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How Do I Become a Clinician-Scientist?

Obtaining medical experience as a paramedic may help applicants become stronger candidates for a clinician-scientist position.
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  • Written By: A. Reed
  • Edited By: E. E. Hubbard
  • Last Modified Date: 28 October 2014
  • Copyright Protected:
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    Conjecture Corporation
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A clinician-scientist is someone who enjoys combining clinical practice with research involvement in his or her respective field of scientific interest. He or she can be found teaching at a university, writing scholarly works, or leading a research project. Preparing to become a clinician-scientist will require you to train in a clinical expertise, engage thoroughly in research studies, and finish your doctorate (PhD). Clinician-scientists are typically employed as medical doctors, pharmacists, or advanced practice nurses.

Training and education to become a clinician-scientist typically begins with choosing a clinical field in which to practice. Even though this is most likely in medicine or nursing, there are several other fields from which to choose, such as pharmacology, medical technology, or dentistry. Certain careers in the social sciences also provide you with a similar opportunity such as psychology and social work. The career you decide upon will tend to determine your undergraduate major in college.

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Your undergraduate college studies will reflect your clinician field such that, if you decide to practice as a registered nurse, you will typically begin by completing a bachelor’s degree in nursing. If you decide upon medicine or pharmacy, you will need to select an appropriate major that will not only prepare you for professional school, but will help you to build a strong foundation for your career as a scientist. While you may choose any major for medical school entry to become a clinician-scientist, it is best to decide upon a field of study expressing your particular scientific interest such as biochemistry, molecular biology, or neuroscience.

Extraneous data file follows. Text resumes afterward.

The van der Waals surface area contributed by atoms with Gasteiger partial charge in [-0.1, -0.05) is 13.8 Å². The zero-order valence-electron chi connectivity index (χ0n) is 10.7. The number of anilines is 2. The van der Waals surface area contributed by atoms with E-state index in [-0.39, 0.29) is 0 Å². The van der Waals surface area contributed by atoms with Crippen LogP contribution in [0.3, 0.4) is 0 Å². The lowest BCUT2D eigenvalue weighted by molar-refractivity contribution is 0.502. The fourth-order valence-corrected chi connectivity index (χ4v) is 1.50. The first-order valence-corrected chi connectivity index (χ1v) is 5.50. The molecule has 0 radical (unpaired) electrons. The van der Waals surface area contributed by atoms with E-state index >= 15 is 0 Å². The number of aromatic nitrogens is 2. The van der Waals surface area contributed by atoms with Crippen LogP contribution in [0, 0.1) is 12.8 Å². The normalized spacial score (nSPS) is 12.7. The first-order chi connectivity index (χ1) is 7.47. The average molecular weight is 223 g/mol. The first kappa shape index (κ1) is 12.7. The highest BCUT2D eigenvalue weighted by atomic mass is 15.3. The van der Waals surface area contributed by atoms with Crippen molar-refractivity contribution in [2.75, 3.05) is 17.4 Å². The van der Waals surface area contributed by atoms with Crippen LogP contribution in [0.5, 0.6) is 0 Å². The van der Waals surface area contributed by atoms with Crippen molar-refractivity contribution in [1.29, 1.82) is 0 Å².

Gaining both clinical and research experiences early in your career will provide you with valuable opportunities for learning and give you an edge when preparing to apply to professional schools of medicine, pharmacy, and even psychology. When planning to practice in a healthcare field, it would benefit you to get exposure as a nursing assistant, paramedic, or surgical technician. Shadowing a doctor, psychologist, or physician assistant is another avenue for you to learn more and develop worthwhile connections that could eventually lead to a mentoring relationship, an impressive recommendation or reference for your curriculum vitae.

For those who are certain about choosing to become a clinician-scientist, interesting medical programs exist offering dual degree tracks leading to a doctorate degree. Physician-scientist programs combine training in medicine as well as scientific study, which culminates in obtaining the PhD. These competitive tracks are available in dentistry and general medicine, as well as osteopathic medicine. Combined degree tracks are also offered to pharmacy students, as certain schools allow for completion of the pharmacy degree while on the way to earning a PhD in pharmaceutical science. Such tracks are referred to as PharmD-PhD programs.

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